Groups race to find replacement medical care for poor Earlier this year, Gov. Tim Pawlenty cut the General Assistance Medical Care program, which provides coverage for adults without dependents who don't qualify for other health care assistance, and now 33,000 of the poorest Minnesotans may lose state health coverage sooner than expected.6:20 a.m.
In schools, even chemistry is going green Chemistry professors these days are trying some new approaches to minimize the amount of hazardous substance students are exposed to, and as schools turn to more green chemistry, the benefits could include cost savings and possibly more career options for students.6:25 a.m.
Weather with Mark Seeley University of Minnesota climatologist Mark Seeley discusses Minnesota weather history and looks ahead to the weekend forecast.6:55 a.m.
Senate to meld health care bills Negotiations continue in Washington on how to craft legislation that reforms health care and has enough support to pass. Earlier this week, a reform bill passed out of the Senate Finance Committee. It must now be reconciled with a substantially different health care bill that was approved by the Senate Health Education Labor and Pensions Committee.7:20 a.m.
U of M places fifth in solar decathalon A team of students from the University of Minnesota has finished fifth in the Solar Decathlon in Washington, D.C. The team from the U competed against 19 other schools. The goal was to build a fully-functional house that runs entirely on solar power and is as efficient as possible.8:25 a.m.
Balloon boy has universal experience Commentator Peter Smith was one of the people watching the live coverage of the balloon saga on television. A six-year-old boy was thought to be inside a container attached to an experimental weather balloon floating across the Colorado sky. He was found safe, hiding in his attic. Smith says we could have guessed how it would end if we put ourselves in the shoes of the boy.8:40 a.m.
National Public Radio Stories
'Where The Wild Things Are,' Dismay Also Lurks
The Spike Jonze-Dave Eggers film, adapted from Maurice Sendak's classic children's book, is one of the year's most anticipated movies. Critic Kenneth Turan says the big-screen version of the tale is a self-indulgent cinematic fable, one he doesn't think will thrill either parents or kids.
Health Care Overhaul Rests On Senator Reid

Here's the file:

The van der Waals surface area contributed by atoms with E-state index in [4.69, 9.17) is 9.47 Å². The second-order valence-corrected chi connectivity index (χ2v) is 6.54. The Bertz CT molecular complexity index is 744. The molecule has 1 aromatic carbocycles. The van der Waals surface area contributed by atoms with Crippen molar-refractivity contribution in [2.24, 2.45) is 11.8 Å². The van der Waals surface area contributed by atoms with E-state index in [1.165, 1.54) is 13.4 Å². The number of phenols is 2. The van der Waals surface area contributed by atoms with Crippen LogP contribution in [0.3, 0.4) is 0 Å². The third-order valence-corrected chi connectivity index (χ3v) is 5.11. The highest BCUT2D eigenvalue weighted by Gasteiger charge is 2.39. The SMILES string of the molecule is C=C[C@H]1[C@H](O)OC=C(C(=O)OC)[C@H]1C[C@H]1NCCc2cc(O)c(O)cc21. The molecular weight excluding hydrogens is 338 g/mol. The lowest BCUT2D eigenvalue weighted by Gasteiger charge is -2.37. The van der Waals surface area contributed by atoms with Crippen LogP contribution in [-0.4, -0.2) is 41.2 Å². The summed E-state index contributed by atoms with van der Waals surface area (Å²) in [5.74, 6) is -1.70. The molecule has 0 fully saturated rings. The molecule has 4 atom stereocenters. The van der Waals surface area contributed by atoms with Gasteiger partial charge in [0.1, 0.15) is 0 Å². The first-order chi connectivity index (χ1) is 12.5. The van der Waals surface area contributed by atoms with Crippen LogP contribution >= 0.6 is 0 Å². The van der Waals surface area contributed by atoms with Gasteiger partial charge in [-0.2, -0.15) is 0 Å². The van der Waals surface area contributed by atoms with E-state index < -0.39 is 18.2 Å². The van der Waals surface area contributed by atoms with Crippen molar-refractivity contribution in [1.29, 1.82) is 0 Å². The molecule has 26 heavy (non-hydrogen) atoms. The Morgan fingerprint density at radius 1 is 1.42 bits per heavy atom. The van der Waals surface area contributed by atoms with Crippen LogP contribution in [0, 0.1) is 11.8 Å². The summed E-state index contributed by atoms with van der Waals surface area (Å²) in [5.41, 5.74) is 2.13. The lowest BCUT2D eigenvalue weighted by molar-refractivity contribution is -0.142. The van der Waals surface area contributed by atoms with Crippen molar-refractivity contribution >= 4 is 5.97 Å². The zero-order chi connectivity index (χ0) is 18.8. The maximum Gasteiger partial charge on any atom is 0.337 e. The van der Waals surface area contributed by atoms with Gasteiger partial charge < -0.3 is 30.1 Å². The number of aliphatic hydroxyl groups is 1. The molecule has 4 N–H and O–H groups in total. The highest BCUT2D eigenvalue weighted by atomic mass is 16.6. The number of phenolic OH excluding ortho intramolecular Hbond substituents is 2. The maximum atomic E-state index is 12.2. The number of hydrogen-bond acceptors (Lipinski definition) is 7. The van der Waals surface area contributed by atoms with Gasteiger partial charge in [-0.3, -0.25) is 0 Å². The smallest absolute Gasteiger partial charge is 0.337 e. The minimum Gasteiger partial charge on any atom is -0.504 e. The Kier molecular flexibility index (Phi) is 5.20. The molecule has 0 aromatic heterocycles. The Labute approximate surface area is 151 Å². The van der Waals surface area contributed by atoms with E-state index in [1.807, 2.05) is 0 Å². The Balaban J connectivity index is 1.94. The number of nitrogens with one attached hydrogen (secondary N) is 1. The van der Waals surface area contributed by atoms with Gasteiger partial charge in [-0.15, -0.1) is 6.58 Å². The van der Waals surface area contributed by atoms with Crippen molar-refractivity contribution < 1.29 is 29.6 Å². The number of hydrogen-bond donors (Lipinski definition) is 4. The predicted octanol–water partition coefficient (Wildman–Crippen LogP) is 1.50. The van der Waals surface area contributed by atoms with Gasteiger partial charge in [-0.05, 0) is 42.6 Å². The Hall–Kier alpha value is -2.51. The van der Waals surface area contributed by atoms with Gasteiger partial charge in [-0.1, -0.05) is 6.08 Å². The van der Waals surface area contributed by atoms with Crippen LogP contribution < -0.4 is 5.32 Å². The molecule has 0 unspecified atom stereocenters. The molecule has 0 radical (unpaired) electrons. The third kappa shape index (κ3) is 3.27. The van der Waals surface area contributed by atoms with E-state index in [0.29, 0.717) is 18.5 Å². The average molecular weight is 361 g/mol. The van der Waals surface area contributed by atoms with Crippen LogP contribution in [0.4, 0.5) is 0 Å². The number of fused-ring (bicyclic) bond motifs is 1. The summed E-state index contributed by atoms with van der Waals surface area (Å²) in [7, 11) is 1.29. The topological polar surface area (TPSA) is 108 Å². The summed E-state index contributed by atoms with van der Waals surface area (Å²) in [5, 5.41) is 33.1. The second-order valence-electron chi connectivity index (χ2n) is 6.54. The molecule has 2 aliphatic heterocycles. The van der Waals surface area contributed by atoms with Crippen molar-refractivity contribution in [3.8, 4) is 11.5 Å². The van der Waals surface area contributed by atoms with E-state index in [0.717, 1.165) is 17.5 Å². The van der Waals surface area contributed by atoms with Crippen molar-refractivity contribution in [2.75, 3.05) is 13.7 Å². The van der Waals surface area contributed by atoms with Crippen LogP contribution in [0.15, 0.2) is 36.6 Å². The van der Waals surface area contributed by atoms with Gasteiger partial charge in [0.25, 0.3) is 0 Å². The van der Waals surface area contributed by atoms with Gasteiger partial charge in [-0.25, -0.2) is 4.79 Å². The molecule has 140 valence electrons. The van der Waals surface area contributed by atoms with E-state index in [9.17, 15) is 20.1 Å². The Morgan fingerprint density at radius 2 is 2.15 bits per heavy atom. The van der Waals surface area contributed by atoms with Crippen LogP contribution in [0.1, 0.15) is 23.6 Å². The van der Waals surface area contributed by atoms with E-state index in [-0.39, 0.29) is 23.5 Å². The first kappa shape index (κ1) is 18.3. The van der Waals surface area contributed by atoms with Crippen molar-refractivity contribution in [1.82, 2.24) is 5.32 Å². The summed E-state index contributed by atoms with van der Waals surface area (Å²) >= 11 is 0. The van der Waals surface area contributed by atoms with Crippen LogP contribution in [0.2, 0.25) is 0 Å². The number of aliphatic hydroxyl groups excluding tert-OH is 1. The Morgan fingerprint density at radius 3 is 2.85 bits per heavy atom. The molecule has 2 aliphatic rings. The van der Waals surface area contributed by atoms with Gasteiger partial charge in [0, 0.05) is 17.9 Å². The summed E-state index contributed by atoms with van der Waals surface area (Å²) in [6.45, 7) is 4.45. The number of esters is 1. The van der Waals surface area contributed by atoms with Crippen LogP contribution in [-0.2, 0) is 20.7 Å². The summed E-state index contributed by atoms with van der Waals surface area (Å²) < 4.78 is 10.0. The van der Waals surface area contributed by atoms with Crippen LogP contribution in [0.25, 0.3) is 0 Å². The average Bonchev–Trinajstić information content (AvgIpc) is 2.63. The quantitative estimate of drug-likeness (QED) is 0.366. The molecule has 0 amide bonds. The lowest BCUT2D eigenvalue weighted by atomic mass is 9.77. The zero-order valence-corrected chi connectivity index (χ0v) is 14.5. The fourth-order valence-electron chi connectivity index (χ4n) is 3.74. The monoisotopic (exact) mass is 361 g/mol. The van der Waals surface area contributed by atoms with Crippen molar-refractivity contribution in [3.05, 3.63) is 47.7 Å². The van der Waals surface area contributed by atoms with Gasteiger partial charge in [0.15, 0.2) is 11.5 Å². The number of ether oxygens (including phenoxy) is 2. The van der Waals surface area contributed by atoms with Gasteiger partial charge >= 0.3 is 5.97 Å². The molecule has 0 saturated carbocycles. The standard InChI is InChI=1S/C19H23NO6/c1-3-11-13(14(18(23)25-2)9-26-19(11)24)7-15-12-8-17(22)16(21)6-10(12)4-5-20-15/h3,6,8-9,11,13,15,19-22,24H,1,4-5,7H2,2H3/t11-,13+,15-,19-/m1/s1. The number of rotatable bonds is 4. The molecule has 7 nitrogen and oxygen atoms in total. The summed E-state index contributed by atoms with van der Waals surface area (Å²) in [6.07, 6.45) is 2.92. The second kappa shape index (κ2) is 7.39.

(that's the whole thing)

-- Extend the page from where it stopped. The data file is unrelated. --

Majority Leader Harry Reid has been the Democrats' top man in the Senate for nearly five years. But his leadership skills are soon to be tested as he presides over merging the two very different health care overhaul bills. The task has prompted remarks like, "Is he Harry Reid or Harry Houdini?"
In Milliseconds, Brain Zips From Thought To Speech
Researchers had the rare chance to learn more about how speech works by testing patients with electrodes embedded in their brain. The study found it takes the brain less than half a second to cue up what the mouth is about to say.
U.S. Is Main Foe In North Korea's 'History' Lessons
The chasm between North Korea and the United States sometimes seems insurmountable, especially on questions of history — and the way it's portrayed in North Korean propaganda. In the U.S., the Korean War is known as the Forgotten War; in Pyongyang, it is the Victorious Fatherland Liberation War.
Layoffs At Ailing D.C. Schools Spark Union Outrage
Washington, D.C., schools Chancellor Michelle Rhee's reform program for the city's school system involves changing the way teachers are evaluated. Tensions escalated between Rhee and the teachers union earlier this month when more than 200 teachers were laid off only months after 900 new teachers had been hired.
A Healthy Approach Replaces Self-Pity With Promise
When Andrew DeVries was recovering from a serious accident in 2002, he met a physician's assistant who helped him navigate his way back to health — and who became a friend for life. With surgeons preparing him for life with one leg, the young physician's assistant asked DeVries a question: "Andy, what kind of golf ball do you play?"
Julie Andrews Celebrates The Sound Of Poetry
Though her singing voice was irreparably damaged in 1997, Julie Andrews' innate musicality is irrepressible. Her new book, a collection of poems, songs and lullabies, features an accompanying CD in which Andrews reads some of the verses that played an important role in her family.
What White House Jobs Report Really Means
More than 30,000 jobs have been created as a result of the Obama administration's stimulus bill. The figure comes from the first accounting of this data released by the White House on Thursday.
In India, High Prices Spark Homeownership Feuds
Real estate has plummeted in value in some parts of the world, but in India's capital, it costs a fortune to buy a decent home. Sky-high property prices are producing family feuds over homeownership and cases of people trying to swindle the elderly into parting with their houses — including an unusual case involving a particularly distinguished Indian woman.
Suspicions Arise About Boy's Balloon Saga
The 6-year-old Colorado boy who was thought to have floated away in an experimental balloon raised eyebrows when he said in a TV interview, "You guys said we did this for a show." When asked to clarify what he meant during another TV interview, the boy got sick.